Lights, camera, (fraud) action? HSBC succeed in Fraud Defence

High Court Rules in Favour of HSBC in Film  Tax Scheme Fraud Claim – Introduction

In the case of Upham and others v HSBC UK Bank Plc [2024] EWHC 849, the High Court ruled that HSBC was not liable for deceiving hundreds of investors in a £1.3 billion fraud claim.

The claim centered on allegations that the bank misled investors into financing a tax relief scheme for a Disney movie, which HMRC later deemed as tax avoidance.


The scheme involved investors borrowing funds to make capital contributions to the “Eclipse Partnerships,” managed by Future Films Limited and advised by HSBC.

Investors could offset the interest on these borrowings against their other income for tax purposes, known as loan interest relief.

This setup leveraged tax breaks meant to encourage investment in the British film industry.

However, for these tax deferrals to work, the Eclipse Partnerships needed to be conducting “trade.”

In April 2007, HMRC determined that the partnerships were not carrying on “trade,” disqualifying the investors from the tax relief.

Despite several appeals, the Court of Appeal upheld HMRC’s decision, resulting in the investors having to pay their tax liabilities with interest for late payment.

The Complaint

The claimants, individual investors in the Eclipse Partnerships, asserted that they invested based on a representation that the scheme’s structure was approved by tax experts Mr. Jonathan Peacock QC and DLA Piper Rudnick Gray Cary UK LLP.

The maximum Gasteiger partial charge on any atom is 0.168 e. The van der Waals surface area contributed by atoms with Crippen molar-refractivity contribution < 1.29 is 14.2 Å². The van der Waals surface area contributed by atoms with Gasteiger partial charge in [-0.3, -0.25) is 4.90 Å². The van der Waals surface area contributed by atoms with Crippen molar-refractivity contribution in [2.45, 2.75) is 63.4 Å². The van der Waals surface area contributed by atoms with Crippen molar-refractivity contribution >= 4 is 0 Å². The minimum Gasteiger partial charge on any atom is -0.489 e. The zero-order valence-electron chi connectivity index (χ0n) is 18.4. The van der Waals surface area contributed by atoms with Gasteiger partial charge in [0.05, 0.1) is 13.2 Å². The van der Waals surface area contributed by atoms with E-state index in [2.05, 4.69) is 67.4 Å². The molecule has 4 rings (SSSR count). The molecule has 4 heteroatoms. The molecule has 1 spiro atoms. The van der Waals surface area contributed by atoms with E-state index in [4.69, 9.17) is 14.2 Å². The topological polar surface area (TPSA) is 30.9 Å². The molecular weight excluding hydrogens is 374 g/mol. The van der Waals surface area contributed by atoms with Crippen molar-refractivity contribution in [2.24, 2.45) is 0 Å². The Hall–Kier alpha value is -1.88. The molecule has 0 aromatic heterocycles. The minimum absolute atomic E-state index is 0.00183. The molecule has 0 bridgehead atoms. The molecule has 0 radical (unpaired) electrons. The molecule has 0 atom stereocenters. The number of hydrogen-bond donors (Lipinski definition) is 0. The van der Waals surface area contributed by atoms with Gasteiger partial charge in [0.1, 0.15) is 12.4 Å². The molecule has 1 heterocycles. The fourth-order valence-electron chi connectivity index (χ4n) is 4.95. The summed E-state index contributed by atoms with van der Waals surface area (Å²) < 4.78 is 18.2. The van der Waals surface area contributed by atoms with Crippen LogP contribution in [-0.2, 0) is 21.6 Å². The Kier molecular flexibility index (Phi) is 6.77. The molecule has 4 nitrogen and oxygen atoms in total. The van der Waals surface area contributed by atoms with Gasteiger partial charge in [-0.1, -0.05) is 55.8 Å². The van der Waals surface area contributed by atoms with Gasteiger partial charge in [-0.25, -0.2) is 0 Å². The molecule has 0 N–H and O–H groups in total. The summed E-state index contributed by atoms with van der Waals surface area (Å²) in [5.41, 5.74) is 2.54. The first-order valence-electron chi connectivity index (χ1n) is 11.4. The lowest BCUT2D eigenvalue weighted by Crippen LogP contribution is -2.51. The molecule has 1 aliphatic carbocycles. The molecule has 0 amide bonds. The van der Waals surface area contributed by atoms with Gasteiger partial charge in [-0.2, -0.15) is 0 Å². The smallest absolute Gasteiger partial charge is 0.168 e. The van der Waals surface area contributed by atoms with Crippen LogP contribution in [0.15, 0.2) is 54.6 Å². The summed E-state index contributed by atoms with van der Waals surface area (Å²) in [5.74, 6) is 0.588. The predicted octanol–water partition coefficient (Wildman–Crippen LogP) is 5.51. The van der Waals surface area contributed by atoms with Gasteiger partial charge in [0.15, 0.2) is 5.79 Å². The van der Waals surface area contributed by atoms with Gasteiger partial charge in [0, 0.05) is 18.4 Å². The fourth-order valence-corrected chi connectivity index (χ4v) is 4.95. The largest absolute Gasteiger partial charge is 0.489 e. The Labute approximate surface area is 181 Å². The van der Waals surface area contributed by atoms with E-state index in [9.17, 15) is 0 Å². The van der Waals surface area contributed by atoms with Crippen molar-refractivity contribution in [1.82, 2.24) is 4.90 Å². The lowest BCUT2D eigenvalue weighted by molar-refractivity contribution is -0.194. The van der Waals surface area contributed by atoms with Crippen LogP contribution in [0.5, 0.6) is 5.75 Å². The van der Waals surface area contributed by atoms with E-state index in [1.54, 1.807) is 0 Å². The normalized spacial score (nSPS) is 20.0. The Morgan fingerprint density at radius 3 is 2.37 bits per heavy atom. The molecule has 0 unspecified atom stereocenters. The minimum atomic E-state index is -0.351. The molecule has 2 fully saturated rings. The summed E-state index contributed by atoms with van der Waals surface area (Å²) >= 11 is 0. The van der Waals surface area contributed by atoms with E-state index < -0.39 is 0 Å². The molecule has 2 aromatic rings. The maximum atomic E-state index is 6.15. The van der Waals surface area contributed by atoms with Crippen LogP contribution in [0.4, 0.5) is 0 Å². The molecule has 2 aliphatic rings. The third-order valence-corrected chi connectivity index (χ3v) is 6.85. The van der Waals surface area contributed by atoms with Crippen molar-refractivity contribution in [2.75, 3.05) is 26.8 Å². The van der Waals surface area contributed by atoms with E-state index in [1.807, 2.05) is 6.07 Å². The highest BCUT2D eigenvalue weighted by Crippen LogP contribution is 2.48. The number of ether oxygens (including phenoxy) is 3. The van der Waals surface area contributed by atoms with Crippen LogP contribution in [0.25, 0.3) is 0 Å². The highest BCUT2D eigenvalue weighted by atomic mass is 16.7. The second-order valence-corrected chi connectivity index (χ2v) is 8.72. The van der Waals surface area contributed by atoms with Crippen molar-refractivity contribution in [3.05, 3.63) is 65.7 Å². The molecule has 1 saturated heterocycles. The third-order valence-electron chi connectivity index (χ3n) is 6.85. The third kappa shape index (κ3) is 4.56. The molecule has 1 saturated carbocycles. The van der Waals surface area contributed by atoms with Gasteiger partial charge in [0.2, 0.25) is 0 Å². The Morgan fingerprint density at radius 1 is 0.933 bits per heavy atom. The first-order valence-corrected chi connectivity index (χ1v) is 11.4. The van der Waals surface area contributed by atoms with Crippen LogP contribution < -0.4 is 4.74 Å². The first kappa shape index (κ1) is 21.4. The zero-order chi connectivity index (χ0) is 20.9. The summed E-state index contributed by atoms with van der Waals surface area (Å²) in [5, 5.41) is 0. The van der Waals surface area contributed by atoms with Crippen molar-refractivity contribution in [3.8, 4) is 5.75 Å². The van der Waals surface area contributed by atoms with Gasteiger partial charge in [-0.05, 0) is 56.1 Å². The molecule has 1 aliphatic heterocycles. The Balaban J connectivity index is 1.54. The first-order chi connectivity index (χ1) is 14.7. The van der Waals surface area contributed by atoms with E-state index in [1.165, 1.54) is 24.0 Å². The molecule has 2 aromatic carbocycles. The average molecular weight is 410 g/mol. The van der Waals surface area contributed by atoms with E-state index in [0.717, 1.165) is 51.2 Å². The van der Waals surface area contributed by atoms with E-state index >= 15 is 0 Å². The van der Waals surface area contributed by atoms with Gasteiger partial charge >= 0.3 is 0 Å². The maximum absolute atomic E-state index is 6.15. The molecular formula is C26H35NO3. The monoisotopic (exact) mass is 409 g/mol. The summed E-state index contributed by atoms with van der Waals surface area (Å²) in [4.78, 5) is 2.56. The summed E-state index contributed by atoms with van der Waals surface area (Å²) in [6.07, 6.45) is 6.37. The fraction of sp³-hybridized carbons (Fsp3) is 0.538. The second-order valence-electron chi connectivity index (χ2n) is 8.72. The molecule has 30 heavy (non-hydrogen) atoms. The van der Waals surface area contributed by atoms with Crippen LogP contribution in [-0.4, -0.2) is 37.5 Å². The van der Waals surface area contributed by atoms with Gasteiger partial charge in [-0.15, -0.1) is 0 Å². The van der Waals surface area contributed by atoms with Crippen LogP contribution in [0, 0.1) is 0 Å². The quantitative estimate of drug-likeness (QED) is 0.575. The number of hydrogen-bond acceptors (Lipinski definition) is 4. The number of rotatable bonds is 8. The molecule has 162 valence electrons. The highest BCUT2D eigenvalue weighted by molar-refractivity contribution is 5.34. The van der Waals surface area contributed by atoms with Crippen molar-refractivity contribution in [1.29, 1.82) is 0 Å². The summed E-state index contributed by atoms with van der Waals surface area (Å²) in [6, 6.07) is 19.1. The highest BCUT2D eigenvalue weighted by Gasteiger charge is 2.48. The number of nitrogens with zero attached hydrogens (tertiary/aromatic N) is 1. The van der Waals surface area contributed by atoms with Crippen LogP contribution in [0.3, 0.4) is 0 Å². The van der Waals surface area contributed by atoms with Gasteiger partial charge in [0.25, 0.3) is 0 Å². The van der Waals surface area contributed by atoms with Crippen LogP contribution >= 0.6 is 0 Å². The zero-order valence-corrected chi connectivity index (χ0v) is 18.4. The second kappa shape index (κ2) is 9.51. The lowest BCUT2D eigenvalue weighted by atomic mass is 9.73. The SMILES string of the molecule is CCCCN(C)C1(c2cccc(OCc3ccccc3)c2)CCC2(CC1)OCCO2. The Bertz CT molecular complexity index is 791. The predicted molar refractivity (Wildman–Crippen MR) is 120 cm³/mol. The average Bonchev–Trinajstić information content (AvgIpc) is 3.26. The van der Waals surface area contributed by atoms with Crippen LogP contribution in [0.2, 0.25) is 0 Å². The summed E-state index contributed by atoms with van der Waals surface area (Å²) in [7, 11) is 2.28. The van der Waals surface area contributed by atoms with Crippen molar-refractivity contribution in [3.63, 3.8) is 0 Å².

They alleged this representation was false because the final scheme structure differed significantly from the one on which the legal advice was based.

They contended that HSBC, through its employee Mr. Bowman, made these false representations dishonestly and deceitfully.

The claimants further alleged that HSBC was liable as a joint tortfeasor for assisting Future Films’ deceitful conduct or as an unlawful means conspirator due to representations made by Future Films.

Alternatively, they claimed HSBC was liable for dishonest assistance alongside Future Films’ breach of trust or fiduciary duty.

The Advice Representation

The claimants relied on a representation in the Information Memorandum provided to potential investors, which stated that the partnerships’ business was structured based on tax advice from DLA and Mr. Peacock QC.

The memorandum was actively disseminated by Mr. Bowman, who also provided a note summarising the scheme.

While these representations seemed factual, the court found they were actually representations of opinion.

The judgment highlighted that comparing the actual scheme structure with the advised structure involved value judgments, making these representations opinions.

As Future Films and Mr. Bowman had reasonable grounds to believe the structure aligned with the advice, the representations were not false.

Court’s Findings

The court concluded that neither Future Films nor Mr. Bowman acted dishonestly.

Future Films was entitled to rely on the legal advice from DLA, and Mr. Bowman was not expected to independently verify the consistency of the scheme’s structure with the advice.

Consequently, the claims in deceit, joint tort, and unlawful means conspiracy failed.

Other Claims

The court also dismissed other claims, including dishonest assistance, partnership, and breach of statutory duties under the Financial Services and Markets Act 2000 (FSMA).

Additionally, it ruled that the claims were time-barred and that the claimants failed to prove their losses.


This judgment clarifies the tort of deceit in financial transactions and the responsibilities of financial institutions.

The court emphasized that claims of fraud must distinguish between representations of opinion and fact.

When defendants have reasonable grounds for believing an opinion-based representation, no claim will succeed. This underscores the need for careful analysis of alleged misrepresentations before filing a claim.

Final thoughts

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